The fitness test counted for up to 50 points while CTI
and the board were worth up to 30 points each.
By scoring high on their PT tests, it left the challengers
to make up points on the board and with CTT.
This was nearly impossible because all the contestants
were equally prepared, they said.


The common task testing is something every soldier
should already know, Crossman said.
"If you can't get a good PT score, you're pretty much
sunk in this competition," he said.
Crossman and Comilsen credited their success to their
battalion'scompetitionwhichis modeled afterUSARSO's.
The battalion also holds similar competitions through-
out the year. Before going up to the USARSO board,
Cornilsen had already been through 13 other boards, he
said.
Crossman, who has been in Panama since April, had a
similar experiencein Japan where he won NCO ofthe Year
in 1992. This was third straight year a 92nd MP Battalion
NCO won the USARSO award and second straight for the
soldier title.


To Staff Sergeant - Roche Knight of The-
aterEquipment and Maintenance Site, 41 st
Area Support Group.

ToSergeant- Jason Seeburger and Darren
Knight, both of Company C, 1st Battalion,
508th Infantry. Sabrina Carroll of Head-
quarters Company, 193rd Support Battal-
ion. Jorge Olmo-Novoa of Company B,
193rd Support Battalion.

To Private First Class - Hugh Traughber
III and Kevin Hrasdzira, both of Company
C, 1st Battalion, 508th Infantry.



Army Commendation Medal - SSgt. Jose
Rodriguez, SSgt. Alton Smoak III, Spec.
Jason Seeburger, Sgt. Timothy Sprunger
and Sgt. Joseph Brown, all of 1st Battalion,
508th Infantry. SFC Eugene Stanley of
Headquarters Company, 193rd Infantry


Brigade (Light). SSgt. Hector Reyes of
Headquarters Company, 193rd Support
Battalion. Sgt. Kirk Kroschel of Company
B, 193rd Support Battalion.

Army Achievement Medal - Maj. Ronnie
St.Clair, 1st Sgt. Alex Ortiz and SFC Pablo
Vazquez, all of Headquarters Company,
193rd Infantry Brigade (Light). Sgt. Darin
Pearceson, Spec. Edwin Newhart Jr., Spec.
Neil Williams and Sgt. Kenneth Core, all of
Company C, 1st Battalion, 508th Infantry.
SSgt. Douglas Lowther and Spec. John
Bittner, both of Company B, 193rd Spt
Battalion.

Senior Wings - SSgt. Alton Smoak III of
Company C, 1st Battalion, 508th Infantry.

Master Parachutist - SSgt. Samuel
Oglesby ofCompanyB, 1 st Battalion, 508th
Infantry.

Commanding General's Physical Train-
ing Streamer - Headquarters Company,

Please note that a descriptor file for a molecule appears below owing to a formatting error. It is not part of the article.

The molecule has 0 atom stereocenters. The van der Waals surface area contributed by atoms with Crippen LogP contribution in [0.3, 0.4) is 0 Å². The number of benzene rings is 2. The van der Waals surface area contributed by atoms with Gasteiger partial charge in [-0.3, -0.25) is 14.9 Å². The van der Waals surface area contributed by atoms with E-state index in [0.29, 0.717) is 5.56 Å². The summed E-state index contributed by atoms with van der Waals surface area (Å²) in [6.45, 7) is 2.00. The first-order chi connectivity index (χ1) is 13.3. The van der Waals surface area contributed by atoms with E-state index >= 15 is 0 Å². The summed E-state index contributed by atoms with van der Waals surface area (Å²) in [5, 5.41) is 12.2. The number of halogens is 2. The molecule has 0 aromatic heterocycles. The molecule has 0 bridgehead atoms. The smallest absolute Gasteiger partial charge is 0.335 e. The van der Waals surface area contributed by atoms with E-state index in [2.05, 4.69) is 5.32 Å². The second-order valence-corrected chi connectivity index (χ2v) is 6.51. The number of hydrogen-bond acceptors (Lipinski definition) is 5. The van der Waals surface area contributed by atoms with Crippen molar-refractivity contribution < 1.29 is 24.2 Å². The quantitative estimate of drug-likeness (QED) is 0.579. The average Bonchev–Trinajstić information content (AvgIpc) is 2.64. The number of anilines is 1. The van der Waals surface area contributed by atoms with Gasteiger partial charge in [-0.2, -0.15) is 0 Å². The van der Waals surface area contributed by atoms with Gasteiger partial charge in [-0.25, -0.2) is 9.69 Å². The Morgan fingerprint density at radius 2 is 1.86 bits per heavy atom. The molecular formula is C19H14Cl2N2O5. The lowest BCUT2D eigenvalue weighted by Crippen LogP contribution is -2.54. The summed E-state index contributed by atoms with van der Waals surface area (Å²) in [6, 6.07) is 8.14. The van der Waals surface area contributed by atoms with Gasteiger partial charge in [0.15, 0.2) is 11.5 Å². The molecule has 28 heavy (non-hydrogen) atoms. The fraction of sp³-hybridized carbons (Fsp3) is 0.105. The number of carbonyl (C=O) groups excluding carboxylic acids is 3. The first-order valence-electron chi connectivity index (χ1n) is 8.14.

193rd Infantry Brigade (Light) won the


streamer with an average of 253.38 points.
Scoring 300 points on their PT test was 1st
Lt. Steven Cooper and SSgt. Jose Ortega.

Expert Infantryman's Badge - Spec.
Travis McCrackine, Spec. Shawn
McKinnon and 2nd Lt. Nick Schneider, all
of Co. C, 1st Battalion, 508th Infantry.

Certificate of Achievement - Capt. Juan
Ortiz-Lopez, SSgt. Wilmer Rivera, Sgt.
Ronnie Kuhl, Sgt. Donald McQueen and
Spec. Luis Suarez, all ofCompany B, 193rd
Support Battalion. SSgt. Shaun Trescott,
Sgt. Alijah Lyn Brown and Sgt. Allison
Rolands, all of Headquarters Company,
193rdSupportBattalion. Sgt.JohnRichards
Jr. and Spec. John Herrington, both of
Company A, 193rdSupportBattalion. Spec.
Darrell Bourque and Spec. Milton Leath,
both of 565th Ordnance Detachment.

Special Achievements - Sgt. Moses
Crowder of Company B, 193rd Support
Battalion was selected as the 193rd Non-
commissioned Officer of the Month.


Spec. Adrienne Johnson of Company B,
193rd Support Battalion was selectedas the
193rd Soldier of the Month.



Kayla Rae Majchszak was born Aug. 30 to
Spec. Brian and Christine Majchszak.

Brittne Nicole Shearin was born Aug. 27 to
Spec. Brian and Kelly Shearin.

Melany Johanna Lopez was born Aug. 29
to SFC Melanio and Nuria Lopez.

Stephan Gaitan Fagot was bor Aug. 25 to
Spec. Daniel and Julie Fagot.

Thomas Allen Leake Jr. was born Aug. 25
to SFC Thomas and Elvia Leake.

Donald William Gallon was born Aug. 30
to SSGt. Donn and Nancy Gallon.

Ottavia Jazmin Knox was born Aug. 30 to
SSgt. Byron and Anita Knox.


What they won
Beside for satisfaction and pride the NCO and
soldier of the year earn, they also receive indi-
vidual prizes. The following is what Spec. Martin
Cornilsen and Sgt. Edward Crossman won:
*trip to Washington, D.C., with $200 for a
Association ofthe United States Army convention,
*a set of dress blues donated by the AUSA,
*a set of dress whites,
*savings bonds, Army and Air Force Exchange
System gift certificates donated by the Officers'
Wives and Enlisted Spouses' Clubs and A AFES.


F















AF takes education,


medicineto Honduras
by Spec. Robert Melnes visited the village of Armenia Bonita in
304th PublcAffairs Detachment Honduras during Exercise Cabanas II-'93
to give the local people medication and
ARMENIA BONITA, Honduras - U.S. education to prevent diseases.
Air Force and Honduran doctors recently In Honduras, 30 percent of all children


die beforethe age of two, officials said. The
combined team of doctors hope to turn this
statisticaround through educatingthepeople
about health hazards.
Cabanas II-'93 is ajoint-combined mili-
tary exercise in Honduras. It is designed to
exercise the capabilities of U.S. special
operations forces working in conjunction
with U.S. and Honduran conventional
forces.
"The most important thing we will be
giving out today is education," said Air
Force Maj. Elizabeth Kornegay, flight sur-
geon for the 1st Special Operations Wing
based at Hurlburt Field, Fla. "All we can
takecareof (as doctors)is the here and now.


Tropic Times 1
Sept. 17,1993 5.
"Most of the problems we see here are
intestinal parasites, ear infections, colds